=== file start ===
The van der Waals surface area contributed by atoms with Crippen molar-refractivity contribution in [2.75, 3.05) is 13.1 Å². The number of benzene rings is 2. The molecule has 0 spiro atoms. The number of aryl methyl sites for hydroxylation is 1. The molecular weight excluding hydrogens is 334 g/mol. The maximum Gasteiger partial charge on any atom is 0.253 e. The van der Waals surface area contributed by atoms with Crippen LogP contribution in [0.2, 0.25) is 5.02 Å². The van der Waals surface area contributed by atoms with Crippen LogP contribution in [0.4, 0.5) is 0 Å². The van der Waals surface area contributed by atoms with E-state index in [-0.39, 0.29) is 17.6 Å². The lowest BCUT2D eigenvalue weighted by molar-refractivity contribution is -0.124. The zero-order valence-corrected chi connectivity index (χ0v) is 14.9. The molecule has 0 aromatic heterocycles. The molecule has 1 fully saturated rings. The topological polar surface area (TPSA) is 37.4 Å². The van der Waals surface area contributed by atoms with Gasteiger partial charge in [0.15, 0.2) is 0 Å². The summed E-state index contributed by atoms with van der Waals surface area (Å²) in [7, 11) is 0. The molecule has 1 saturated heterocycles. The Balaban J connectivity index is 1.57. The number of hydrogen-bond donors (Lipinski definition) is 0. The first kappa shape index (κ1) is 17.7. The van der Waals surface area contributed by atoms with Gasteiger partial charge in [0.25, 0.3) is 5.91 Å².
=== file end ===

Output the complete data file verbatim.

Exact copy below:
The van der Waals surface area contributed by atoms with Crippen molar-refractivity contribution in [2.75, 3.05) is 13.1 Å². The number of benzene rings is 2. The molecule has 0 spiro atoms. The number of aryl methyl sites for hydroxylation is 1. The molecular weight excluding hydrogens is 334 g/mol. The maximum Gasteiger partial charge on any atom is 0.253 e. The van der Waals surface area contributed by atoms with Crippen LogP contribution in [0.2, 0.25) is 5.02 Å². The van der Waals surface area contributed by atoms with Crippen LogP contribution in [0.4, 0.5) is 0 Å². The van der Waals surface area contributed by atoms with E-state index in [-0.39, 0.29) is 17.6 Å². The lowest BCUT2D eigenvalue weighted by molar-refractivity contribution is -0.124. The zero-order valence-corrected chi connectivity index (χ0v) is 14.9. The molecule has 0 aromatic heterocycles. The molecule has 1 fully saturated rings. The topological polar surface area (TPSA) is 37.4 Å². The van der Waals surface area contributed by atoms with Gasteiger partial charge in [0.15, 0.2) is 0 Å². The summed E-state index contributed by atoms with van der Waals surface area (Å²) in [7, 11) is 0. The molecule has 1 saturated heterocycles. The Balaban J connectivity index is 1.57. The number of hydrogen-bond donors (Lipinski definition) is 0. The first kappa shape index (κ1) is 17.7. The van der Waals surface area contributed by atoms with Gasteiger partial charge in [0.25, 0.3) is 5.91 Å².